Stool samples from 245 neonates in the nurseries of the Christian Medical College were screened for rotavirus using an enzyme immunoassay (EIA) for VP6 antigen (Rota IDEIA, Oxoid, Basingstoke, UK).14 Viral RNA was extracted from 20% fecal suspensions in minimum essential medium (MEM) using the guanidine isothiocyanate-silica based method.15 Complementary DNA (cDNA) was generated using random primers (hexamers; Pd(N)6, Pharmacia Biotech, UK) and reverse transcription with 400 units of Moloney murine leukemia virus reverse transcriptase (M-MLV RT) (Invitrogen, UK). The sample were genotyped by RT-PCR for VP7 and VP4 genes as previously described.16–20 Briefly, for G-typing, the first round PCR used primers VP7-F and VP7-R primers to amplify an 881 bp region of the VP7 gene. The nested multiplex PCR incorporated primers specific for amplification of genotypes G1, G2, G3, G4, G8, G9 and G10. Primers Con2 and Con3 were used in the first round PCR to amplify an 876 bp fragment of the VP4 gene. The second round PCR included primers specific for genotypes P, P, P, P, P and P. Ninety samples were positive for rotavirus and >80% of strains were genotyped G10P. Polyacrylamide gel electrophoresis of a subset of G10P strains from symptomatic and asymptomatic neonates did not show any differences in RNA migration pattern.
N155 RNA was obtained from the stool sample of a term, male baby born by normal vaginal delivery at 34 + 1 weeks of gestation, who was referred to the nursery at 67 h of age with abdominal distension and feed intolerance. An abdominal radiograph revealed dilated bowel loops and NEC. The baby was given intravenous fluids and kept nil oral for three days after which time feeds were initiated and well tolerated. The sample was screened for other enteropathogens, including Norovirus genogroups I and II, enteric adenovirus, Cryptosporidium spp. and diarrhoeagenic E. coli, including enteropathogenic, enterohaemorrhagic, enteroinvasive, diffusely adherent, enteroaggregative and enterotoxigenic E. coli using published oligonucleotide primers and methods.21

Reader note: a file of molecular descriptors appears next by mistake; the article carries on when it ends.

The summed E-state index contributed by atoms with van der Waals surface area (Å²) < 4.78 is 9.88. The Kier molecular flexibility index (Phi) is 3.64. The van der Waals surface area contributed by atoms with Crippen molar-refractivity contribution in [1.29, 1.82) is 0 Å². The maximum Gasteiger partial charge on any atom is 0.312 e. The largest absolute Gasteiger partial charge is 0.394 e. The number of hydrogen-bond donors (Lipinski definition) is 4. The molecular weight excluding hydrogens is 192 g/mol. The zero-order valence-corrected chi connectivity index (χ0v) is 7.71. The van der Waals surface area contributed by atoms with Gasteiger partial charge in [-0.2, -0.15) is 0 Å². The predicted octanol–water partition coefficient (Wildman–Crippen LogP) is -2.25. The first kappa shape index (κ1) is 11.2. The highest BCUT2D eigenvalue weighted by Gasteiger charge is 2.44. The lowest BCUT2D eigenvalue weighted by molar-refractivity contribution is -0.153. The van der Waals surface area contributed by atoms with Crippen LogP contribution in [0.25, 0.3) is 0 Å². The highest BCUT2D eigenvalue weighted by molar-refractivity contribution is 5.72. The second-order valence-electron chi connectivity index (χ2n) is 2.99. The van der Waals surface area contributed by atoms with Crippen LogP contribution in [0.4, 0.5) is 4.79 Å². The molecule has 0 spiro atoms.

RNA extraction and random priming reverse transcription for cDNA synthesis was carried out as described previously. Primers for the amplification of individual genes were designed using primer3 (http://frodo.wi.mit.edu/) and BioEdit softwares (http://www.mbio.ncsu.edu/BioEdit/bioedit.html) based on corresponding genes sequences available in GenBank. Primer pairs were designed to amplify short fragments of each gene ranging from 387 to 1355 bp, with each fragment overlapping the next one by about 100 bp. RT-PCR was carried out with an initial denaturation at 95 °C for 5 min and 35 cycles of amplification using 5U of Taq polymerase (Invitrogen). High-fidelity Taq polymerase (Invitrogen) was used for the amplification of three genes (VP6, VP7 and NSP3) whose amplicon sizes were >1000 bp. The final sequence was determined by assembling consensus genome sequences from all fragments for the gene. The primer sequences used for sequencing the beginning and end of each gene in this study are given in Table 1. All primers used in the study and their sequences are listed in the supplementary table.
The 5′ and 3′ sequences of the 11 gene segments were determined by using the single-primer amplification method.22 Extraction of viral RNA was followed by ligation of a modified amino-linked oligonucleotide (5′-PO4-TTCCTTATGCAGCTGATCACTCTGTGTCA-C6-NH2-3′) to the 3′ ends of both strands of the viral dsRNA using T4 RNA Ligase (Promega, USA). One step RT-PCR using Superscript III RT-PCR kit (Invitrogen, UK) was carried out with a primer complementary to the modified amino-linked oligonucleotide (5′-TGACACAGAGTGATCAGC-3′) and a gene specific internal primer.